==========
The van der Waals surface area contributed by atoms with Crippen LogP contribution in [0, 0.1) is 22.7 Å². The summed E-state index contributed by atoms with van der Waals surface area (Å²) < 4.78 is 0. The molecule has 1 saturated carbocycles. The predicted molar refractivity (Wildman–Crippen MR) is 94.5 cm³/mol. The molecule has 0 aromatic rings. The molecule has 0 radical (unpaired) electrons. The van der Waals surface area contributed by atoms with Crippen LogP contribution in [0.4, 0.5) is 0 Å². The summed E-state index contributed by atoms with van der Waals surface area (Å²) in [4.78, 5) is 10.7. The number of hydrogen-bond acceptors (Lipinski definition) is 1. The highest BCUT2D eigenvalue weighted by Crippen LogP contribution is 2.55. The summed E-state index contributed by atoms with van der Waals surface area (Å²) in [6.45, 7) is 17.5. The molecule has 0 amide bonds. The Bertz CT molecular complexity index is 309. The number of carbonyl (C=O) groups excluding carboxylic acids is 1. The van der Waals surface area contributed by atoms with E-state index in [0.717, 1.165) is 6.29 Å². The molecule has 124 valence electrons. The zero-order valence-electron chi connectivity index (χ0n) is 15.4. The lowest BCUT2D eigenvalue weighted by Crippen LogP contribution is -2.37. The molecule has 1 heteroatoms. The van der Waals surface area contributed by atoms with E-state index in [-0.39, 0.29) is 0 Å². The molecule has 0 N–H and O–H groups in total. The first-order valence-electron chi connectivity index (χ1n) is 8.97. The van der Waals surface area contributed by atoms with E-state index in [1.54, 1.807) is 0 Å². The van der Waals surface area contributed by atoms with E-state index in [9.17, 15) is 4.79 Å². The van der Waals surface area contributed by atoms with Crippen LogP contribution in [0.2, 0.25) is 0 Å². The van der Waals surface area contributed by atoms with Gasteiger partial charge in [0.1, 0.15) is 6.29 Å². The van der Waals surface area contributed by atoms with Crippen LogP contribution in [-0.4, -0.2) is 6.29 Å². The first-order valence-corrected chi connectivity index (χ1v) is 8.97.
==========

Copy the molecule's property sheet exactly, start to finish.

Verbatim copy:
The van der Waals surface area contributed by atoms with Crippen LogP contribution in [0, 0.1) is 22.7 Å². The summed E-state index contributed by atoms with van der Waals surface area (Å²) < 4.78 is 0. The molecule has 1 saturated carbocycles. The predicted molar refractivity (Wildman–Crippen MR) is 94.5 cm³/mol. The molecule has 0 aromatic rings. The molecule has 0 radical (unpaired) electrons. The van der Waals surface area contributed by atoms with Crippen LogP contribution in [0.4, 0.5) is 0 Å². The summed E-state index contributed by atoms with van der Waals surface area (Å²) in [4.78, 5) is 10.7. The number of hydrogen-bond acceptors (Lipinski definition) is 1. The highest BCUT2D eigenvalue weighted by Crippen LogP contribution is 2.55. The summed E-state index contributed by atoms with van der Waals surface area (Å²) in [6.45, 7) is 17.5. The molecule has 0 amide bonds. The Bertz CT molecular complexity index is 309. The number of carbonyl (C=O) groups excluding carboxylic acids is 1. The van der Waals surface area contributed by atoms with E-state index in [0.717, 1.165) is 6.29 Å². The molecule has 124 valence electrons. The zero-order valence-electron chi connectivity index (χ0n) is 15.4. The lowest BCUT2D eigenvalue weighted by Crippen LogP contribution is -2.37. The molecule has 1 heteroatoms. The van der Waals surface area contributed by atoms with E-state index in [-0.39, 0.29) is 0 Å². The molecule has 0 N–H and O–H groups in total. The first-order valence-electron chi connectivity index (χ1n) is 8.97. The van der Waals surface area contributed by atoms with E-state index in [1.54, 1.807) is 0 Å². The van der Waals surface area contributed by atoms with E-state index in [9.17, 15) is 4.79 Å². The van der Waals surface area contributed by atoms with Crippen LogP contribution in [0.2, 0.25) is 0 Å². The van der Waals surface area contributed by atoms with Gasteiger partial charge in [0.1, 0.15) is 6.29 Å². The van der Waals surface area contributed by atoms with Crippen LogP contribution in [-0.4, -0.2) is 6.29 Å². The first-order valence-corrected chi connectivity index (χ1v) is 8.97.